Schwartz sculpts a future career in art


Kate Davis

TRIMMING THE BOWL: Junior Mia Schwartz trims down and perfects the ceramic bowl they made in sculpture class. Schwartz has been interested in art since they were a child, but began to truly develop their skills in their middle school art classes, and is now hoping to make art a career.

Kate Davis, Managing Editor

For junior Mia Schwartz, the creative eye has led them down numerous artistic projects, including commissioning their artwork and being a staff member of the Bowie yearbook, The Lonestar. 

Having grown up in a household full of creativity, Schwartz’s artistic identity has been developing from an early age.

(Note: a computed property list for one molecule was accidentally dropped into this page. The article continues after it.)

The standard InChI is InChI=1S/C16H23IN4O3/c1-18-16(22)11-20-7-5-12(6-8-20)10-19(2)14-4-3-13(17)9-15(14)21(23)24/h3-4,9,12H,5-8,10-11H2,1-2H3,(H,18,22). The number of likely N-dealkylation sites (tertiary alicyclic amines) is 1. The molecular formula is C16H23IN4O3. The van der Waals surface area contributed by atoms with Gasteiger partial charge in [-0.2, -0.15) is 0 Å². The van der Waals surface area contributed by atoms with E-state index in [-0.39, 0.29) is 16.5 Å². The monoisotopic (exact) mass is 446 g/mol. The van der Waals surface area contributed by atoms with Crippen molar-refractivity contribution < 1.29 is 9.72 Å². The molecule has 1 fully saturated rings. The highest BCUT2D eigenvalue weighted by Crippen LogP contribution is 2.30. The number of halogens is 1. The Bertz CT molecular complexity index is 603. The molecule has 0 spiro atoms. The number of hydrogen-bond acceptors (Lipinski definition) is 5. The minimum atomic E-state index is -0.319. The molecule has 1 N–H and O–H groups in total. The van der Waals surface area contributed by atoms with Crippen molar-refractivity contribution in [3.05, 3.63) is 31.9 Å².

“I’ve been working on art since I was really little, just constantly drawing and messing around,” Schwartz said. “I think I learned how much I actually enjoyed it in middle school when I got to choose art as an actual class where I was to make projects on the daily.”

As Schwartz has grown, they have expanded their creativity into numerous mediums, focusing on their versatility as an artist. An artistic medium refers to the style or form of art in any given piece, some notable examples being watercolors, charcoals, clay, and much more. 

“My favorite medium to use is acrylic paint. I enjoy how easy it is to fill the page fully, and it gives things such a finished look,” Schwartz said. “As for ceramics, my favorite technique to work on is throwing on the wheel, which is just creating usable pots, bowls, and plates.”

Art is a career path that requires experimentation and Schwartz had the support from their parents to pursue any creative outlet they found interesting.